When we saw the Samsung Messager earlier this year, we thought that it was an adequate messaging phone, but we were disappointed it didn't offer much else. Fortunately, Samsung took a little more care in designing the new Samsung Messager II. With a more appealing design and a stronger feature set, the Messager II, aka the SCH-r560, offers messaging and multimedia in one easy-to-use package. Call quality is decent and the photo quality is good. The Messager is available with both Metro PCS and Cricket Communications. We tested the former, but with the exception of some performance differences, the two handsets will be largely similar. Also, as neither carrier requires contracts you will have to shell out more for the Messager II than you would at a standard carrier. At MetroPCS the price is $149.99, while Cricket charges $129.
The original Messager wasn't unattractive, but we couldn't get over the fact that we thought it looked like a toy. In contrast, the Messager II is larger with a sturdier feel. Its profile and blue-gray color scheme aren't particularly striking, but for what it lacks in pizazz, it makes up for with a bright display and well-designed controls.
The 2.2-inch display supports 262,000 colors. Its graphics and photos are more than presentable, and its colors are bright. It lacks the impact of the some of the higher-resolution displays, but it's a good match on a phone of this caliber. The menus are easy to use as well, and we like the shortcut icons on the standby display. However, we'd prefer to have more controls over which icons we'd like to appear. Also, though you can change the backlighting time, no other display options are customizable.
The Messager II's nifty navigation array is one of its biggest draws. The circular control functions as both a four-way toggle and a scrollwheel. Indeed, we could move our finger all the way around when navigating menus. The control in the middle of the toggle opens the menu when in standby mode and functions as an OK key when inside menu pages. Its remaining controls are spacious and tactile. You'll also find two soft keys, a speakerphone shortcut, a clear button, and the Talk and End/power controls.
Below the phone controls is the standard numeric keypad. The keys are flush, but you have enough space for dialing and even texting. The individual buttons are also separated from each other, though the numbers on the keys are somewhat small. Users with visual impairments should test the phone before buying it.
A volume rocker and the microSD card slot are on the left spine, while the camera shutter and the Micro-USB port are on the right spine. The latter is used to connect a USB data cable and the charger. On the top of the phone is the 3.5-millimeter headset jack--that's a nice touch on a music phone. The camera lens and speaker sit on the back of the handset. The Messager II lacks a flash and a self-portrait mirror.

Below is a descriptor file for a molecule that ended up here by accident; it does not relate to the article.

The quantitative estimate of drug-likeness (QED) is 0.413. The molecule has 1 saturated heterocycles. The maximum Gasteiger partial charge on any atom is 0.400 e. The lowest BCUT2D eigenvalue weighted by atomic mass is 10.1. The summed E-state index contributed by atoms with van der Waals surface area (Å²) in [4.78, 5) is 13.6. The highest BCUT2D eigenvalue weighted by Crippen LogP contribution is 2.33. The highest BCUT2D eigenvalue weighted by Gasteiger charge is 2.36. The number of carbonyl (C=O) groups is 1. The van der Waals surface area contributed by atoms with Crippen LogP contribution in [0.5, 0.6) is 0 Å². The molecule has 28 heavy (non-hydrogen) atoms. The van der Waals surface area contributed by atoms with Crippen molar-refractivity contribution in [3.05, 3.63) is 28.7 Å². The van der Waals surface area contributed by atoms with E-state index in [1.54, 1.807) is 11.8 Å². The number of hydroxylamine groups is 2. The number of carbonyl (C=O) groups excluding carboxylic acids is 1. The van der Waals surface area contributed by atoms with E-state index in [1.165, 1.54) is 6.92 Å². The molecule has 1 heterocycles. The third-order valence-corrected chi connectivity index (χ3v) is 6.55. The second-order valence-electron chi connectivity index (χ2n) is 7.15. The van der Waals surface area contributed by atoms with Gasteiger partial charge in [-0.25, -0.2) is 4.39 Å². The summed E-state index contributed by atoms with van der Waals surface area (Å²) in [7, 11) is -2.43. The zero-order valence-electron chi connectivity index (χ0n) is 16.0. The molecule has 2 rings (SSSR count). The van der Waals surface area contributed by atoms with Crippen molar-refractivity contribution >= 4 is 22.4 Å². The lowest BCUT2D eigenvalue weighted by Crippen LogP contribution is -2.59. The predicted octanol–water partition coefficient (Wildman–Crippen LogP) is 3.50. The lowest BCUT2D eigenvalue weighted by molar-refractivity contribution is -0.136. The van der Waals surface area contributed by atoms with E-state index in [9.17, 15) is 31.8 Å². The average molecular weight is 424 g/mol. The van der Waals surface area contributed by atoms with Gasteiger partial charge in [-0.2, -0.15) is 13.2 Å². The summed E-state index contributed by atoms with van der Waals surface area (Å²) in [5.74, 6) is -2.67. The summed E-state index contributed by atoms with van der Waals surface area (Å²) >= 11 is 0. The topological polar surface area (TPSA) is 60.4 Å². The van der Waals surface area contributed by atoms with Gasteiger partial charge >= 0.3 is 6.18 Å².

To find the Messager II's keyboard, just tip the phone to the left and slide up the top face. The slider mechanism is neither too stiff nor too loose--you can open and close it with one hand and it clicks into place at either end. The display will rotate to landscape mode when opening the keyboard, though the Messager II doesn't have an accelerometer. The keys are flat, but the keyboard's spacious layout makes it easy to use and comfortable. What's more, the top row of keys is not too close to the bottom of the sliding face.
The large space bar is conveniently positioned in the center of the bottom row. On its left side, you'll find the messaging shortcut and the shift and function keys. On its right side are the arrow directional buttons. As on many messaging handsets, the numbers share space with letters and symbols. We didn't like that the soft keys are at either end of the bottom row. Though they're a different color, they are a long way from the corresponding commands on the display. Also, though the buttons are backlit, they numbers are difficult to see on the sliver keys.
The Messager II has a 1,000-contact phone book with room in each entry for five phone numbers and an e-mail address. You can save callers to groups and you can pair them with a photos and one of 13 polyphonic ringtones. Other essentials include a vibrate mode, text and multimedia messaging, an alarm clock, a calculator, a calendar, a tip calculator, a voice recorder, a world clock, a stop watch, a unit and currency converter, and a notepad.